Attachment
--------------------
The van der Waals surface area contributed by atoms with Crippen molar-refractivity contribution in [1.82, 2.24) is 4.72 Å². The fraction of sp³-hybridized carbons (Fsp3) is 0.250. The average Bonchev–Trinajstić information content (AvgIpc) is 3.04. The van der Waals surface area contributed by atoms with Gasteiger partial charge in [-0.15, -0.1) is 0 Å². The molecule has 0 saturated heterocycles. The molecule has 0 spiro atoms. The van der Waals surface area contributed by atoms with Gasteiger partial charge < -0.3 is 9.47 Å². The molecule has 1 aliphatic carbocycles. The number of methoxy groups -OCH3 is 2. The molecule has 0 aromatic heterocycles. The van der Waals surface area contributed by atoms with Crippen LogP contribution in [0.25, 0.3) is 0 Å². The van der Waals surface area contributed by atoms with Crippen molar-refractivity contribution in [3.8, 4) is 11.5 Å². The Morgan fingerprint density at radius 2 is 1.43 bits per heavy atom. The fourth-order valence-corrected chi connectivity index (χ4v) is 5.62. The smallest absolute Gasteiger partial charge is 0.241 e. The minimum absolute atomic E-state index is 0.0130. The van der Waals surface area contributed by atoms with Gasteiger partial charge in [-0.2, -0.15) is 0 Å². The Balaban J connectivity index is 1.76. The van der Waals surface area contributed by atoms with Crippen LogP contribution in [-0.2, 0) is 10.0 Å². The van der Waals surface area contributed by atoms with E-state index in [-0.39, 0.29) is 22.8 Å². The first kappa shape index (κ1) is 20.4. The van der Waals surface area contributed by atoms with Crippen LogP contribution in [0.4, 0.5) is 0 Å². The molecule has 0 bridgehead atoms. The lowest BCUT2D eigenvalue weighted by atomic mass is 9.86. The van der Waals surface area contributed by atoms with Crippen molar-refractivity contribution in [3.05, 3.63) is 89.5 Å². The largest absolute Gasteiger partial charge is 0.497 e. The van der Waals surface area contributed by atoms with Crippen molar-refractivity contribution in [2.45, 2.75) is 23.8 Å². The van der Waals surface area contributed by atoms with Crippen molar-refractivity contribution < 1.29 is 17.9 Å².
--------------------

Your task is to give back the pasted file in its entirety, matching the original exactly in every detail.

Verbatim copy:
The van der Waals surface area contributed by atoms with Crippen molar-refractivity contribution in [1.82, 2.24) is 4.72 Å². The fraction of sp³-hybridized carbons (Fsp3) is 0.250. The average Bonchev–Trinajstić information content (AvgIpc) is 3.04. The van der Waals surface area contributed by atoms with Gasteiger partial charge in [-0.15, -0.1) is 0 Å². The molecule has 0 saturated heterocycles. The molecule has 0 spiro atoms. The van der Waals surface area contributed by atoms with Gasteiger partial charge < -0.3 is 9.47 Å². The molecule has 1 aliphatic carbocycles. The number of methoxy groups -OCH3 is 2. The molecule has 0 aromatic heterocycles. The van der Waals surface area contributed by atoms with Crippen LogP contribution in [0.25, 0.3) is 0 Å². The van der Waals surface area contributed by atoms with Crippen molar-refractivity contribution in [3.8, 4) is 11.5 Å². The Morgan fingerprint density at radius 2 is 1.43 bits per heavy atom. The fourth-order valence-corrected chi connectivity index (χ4v) is 5.62. The smallest absolute Gasteiger partial charge is 0.241 e. The minimum absolute atomic E-state index is 0.0130. The van der Waals surface area contributed by atoms with Gasteiger partial charge in [-0.2, -0.15) is 0 Å². The Balaban J connectivity index is 1.76. The van der Waals surface area contributed by atoms with Crippen LogP contribution in [-0.2, 0) is 10.0 Å². The van der Waals surface area contributed by atoms with E-state index in [-0.39, 0.29) is 22.8 Å². The first kappa shape index (κ1) is 20.4. The van der Waals surface area contributed by atoms with Crippen LogP contribution in [0.4, 0.5) is 0 Å². The molecule has 0 bridgehead atoms. The lowest BCUT2D eigenvalue weighted by atomic mass is 9.86. The van der Waals surface area contributed by atoms with Crippen molar-refractivity contribution in [3.05, 3.63) is 89.5 Å². The largest absolute Gasteiger partial charge is 0.497 e. The van der Waals surface area contributed by atoms with Crippen molar-refractivity contribution in [2.45, 2.75) is 23.8 Å². The van der Waals surface area contributed by atoms with Crippen molar-refractivity contribution < 1.29 is 17.9 Å².